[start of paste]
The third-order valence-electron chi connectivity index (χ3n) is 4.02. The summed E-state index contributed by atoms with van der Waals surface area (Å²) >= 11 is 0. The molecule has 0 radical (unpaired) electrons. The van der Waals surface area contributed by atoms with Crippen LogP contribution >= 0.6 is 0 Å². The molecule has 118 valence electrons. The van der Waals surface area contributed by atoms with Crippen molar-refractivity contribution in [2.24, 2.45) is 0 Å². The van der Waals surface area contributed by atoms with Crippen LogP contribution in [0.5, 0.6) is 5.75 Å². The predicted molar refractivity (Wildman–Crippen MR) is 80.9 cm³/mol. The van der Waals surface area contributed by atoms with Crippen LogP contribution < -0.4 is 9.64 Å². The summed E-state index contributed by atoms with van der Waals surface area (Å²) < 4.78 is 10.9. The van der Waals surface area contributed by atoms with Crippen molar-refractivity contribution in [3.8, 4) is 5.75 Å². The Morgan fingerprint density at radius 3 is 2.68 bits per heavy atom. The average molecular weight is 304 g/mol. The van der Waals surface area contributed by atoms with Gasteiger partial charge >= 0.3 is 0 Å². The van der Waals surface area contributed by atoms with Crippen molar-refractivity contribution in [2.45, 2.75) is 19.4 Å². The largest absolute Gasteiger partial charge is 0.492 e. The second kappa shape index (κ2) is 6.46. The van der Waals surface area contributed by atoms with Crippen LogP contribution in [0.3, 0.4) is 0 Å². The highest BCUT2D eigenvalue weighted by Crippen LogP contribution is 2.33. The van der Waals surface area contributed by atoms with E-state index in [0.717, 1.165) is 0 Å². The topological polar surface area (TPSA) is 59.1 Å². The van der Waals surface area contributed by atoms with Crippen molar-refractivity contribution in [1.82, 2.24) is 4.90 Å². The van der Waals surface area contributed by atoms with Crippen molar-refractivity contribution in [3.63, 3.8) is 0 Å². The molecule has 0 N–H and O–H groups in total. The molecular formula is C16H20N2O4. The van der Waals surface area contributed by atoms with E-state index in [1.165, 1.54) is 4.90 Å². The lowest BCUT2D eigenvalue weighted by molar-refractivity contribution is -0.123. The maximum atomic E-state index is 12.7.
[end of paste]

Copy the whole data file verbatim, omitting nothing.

The third-order valence-electron chi connectivity index (χ3n) is 4.02. The summed E-state index contributed by atoms with van der Waals surface area (Å²) >= 11 is 0. The molecule has 0 radical (unpaired) electrons. The van der Waals surface area contributed by atoms with Crippen LogP contribution >= 0.6 is 0 Å². The molecule has 118 valence electrons. The van der Waals surface area contributed by atoms with Crippen molar-refractivity contribution in [2.24, 2.45) is 0 Å². The van der Waals surface area contributed by atoms with Crippen LogP contribution in [0.5, 0.6) is 5.75 Å². The predicted molar refractivity (Wildman–Crippen MR) is 80.9 cm³/mol. The van der Waals surface area contributed by atoms with Crippen LogP contribution < -0.4 is 9.64 Å². The summed E-state index contributed by atoms with van der Waals surface area (Å²) < 4.78 is 10.9. The van der Waals surface area contributed by atoms with Crippen molar-refractivity contribution in [3.8, 4) is 5.75 Å². The Morgan fingerprint density at radius 3 is 2.68 bits per heavy atom. The average molecular weight is 304 g/mol. The van der Waals surface area contributed by atoms with Gasteiger partial charge >= 0.3 is 0 Å². The van der Waals surface area contributed by atoms with Crippen molar-refractivity contribution in [2.45, 2.75) is 19.4 Å². The largest absolute Gasteiger partial charge is 0.492 e. The second kappa shape index (κ2) is 6.46. The van der Waals surface area contributed by atoms with Crippen LogP contribution in [0.3, 0.4) is 0 Å². The highest BCUT2D eigenvalue weighted by Crippen LogP contribution is 2.33. The van der Waals surface area contributed by atoms with E-state index in [0.717, 1.165) is 0 Å². The topological polar surface area (TPSA) is 59.1 Å². The van der Waals surface area contributed by atoms with Crippen molar-refractivity contribution in [1.82, 2.24) is 4.90 Å². The van der Waals surface area contributed by atoms with Crippen molar-refractivity contribution in [3.63, 3.8) is 0 Å². The molecule has 0 N–H and O–H groups in total. The molecular formula is C16H20N2O4. The van der Waals surface area contributed by atoms with E-state index in [1.165, 1.54) is 4.90 Å². The lowest BCUT2D eigenvalue weighted by molar-refractivity contribution is -0.123. The maximum atomic E-state index is 12.7.